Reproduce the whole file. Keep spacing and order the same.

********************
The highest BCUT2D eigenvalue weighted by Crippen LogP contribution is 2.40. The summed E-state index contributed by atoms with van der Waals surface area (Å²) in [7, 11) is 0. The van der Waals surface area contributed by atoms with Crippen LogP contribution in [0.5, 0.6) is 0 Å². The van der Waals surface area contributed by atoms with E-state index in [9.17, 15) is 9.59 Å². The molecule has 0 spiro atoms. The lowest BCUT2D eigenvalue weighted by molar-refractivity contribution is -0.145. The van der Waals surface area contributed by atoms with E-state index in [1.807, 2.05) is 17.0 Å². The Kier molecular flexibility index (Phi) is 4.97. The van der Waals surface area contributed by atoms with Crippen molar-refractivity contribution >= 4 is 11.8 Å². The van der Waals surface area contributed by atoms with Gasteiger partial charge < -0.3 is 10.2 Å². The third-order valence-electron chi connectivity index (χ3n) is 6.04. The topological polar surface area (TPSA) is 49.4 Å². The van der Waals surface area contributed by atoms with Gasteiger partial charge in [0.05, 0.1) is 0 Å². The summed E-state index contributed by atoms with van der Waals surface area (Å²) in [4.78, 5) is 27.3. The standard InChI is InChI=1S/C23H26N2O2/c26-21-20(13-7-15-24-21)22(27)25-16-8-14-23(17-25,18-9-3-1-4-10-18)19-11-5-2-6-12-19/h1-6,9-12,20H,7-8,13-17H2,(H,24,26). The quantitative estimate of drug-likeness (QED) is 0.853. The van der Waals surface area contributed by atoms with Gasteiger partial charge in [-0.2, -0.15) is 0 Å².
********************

The highest BCUT2D eigenvalue weighted by Crippen LogP contribution is 2.40. The summed E-state index contributed by atoms with van der Waals surface area (Å²) in [7, 11) is 0. The van der Waals surface area contributed by atoms with Crippen LogP contribution in [0.5, 0.6) is 0 Å². The van der Waals surface area contributed by atoms with E-state index in [9.17, 15) is 9.59 Å². The molecule has 0 spiro atoms. The lowest BCUT2D eigenvalue weighted by molar-refractivity contribution is -0.145. The van der Waals surface area contributed by atoms with E-state index in [1.807, 2.05) is 17.0 Å². The Kier molecular flexibility index (Phi) is 4.97. The van der Waals surface area contributed by atoms with Crippen molar-refractivity contribution >= 4 is 11.8 Å². The van der Waals surface area contributed by atoms with Gasteiger partial charge < -0.3 is 10.2 Å². The third-order valence-electron chi connectivity index (χ3n) is 6.04. The topological polar surface area (TPSA) is 49.4 Å². The van der Waals surface area contributed by atoms with Gasteiger partial charge in [0.05, 0.1) is 0 Å². The summed E-state index contributed by atoms with van der Waals surface area (Å²) in [4.78, 5) is 27.3. The standard InChI is InChI=1S/C23H26N2O2/c26-21-20(13-7-15-24-21)22(27)25-16-8-14-23(17-25,18-9-3-1-4-10-18)19-11-5-2-6-12-19/h1-6,9-12,20H,7-8,13-17H2,(H,24,26). The quantitative estimate of drug-likeness (QED) is 0.853. The van der Waals surface area contributed by atoms with Gasteiger partial charge in [-0.2, -0.15) is 0 Å².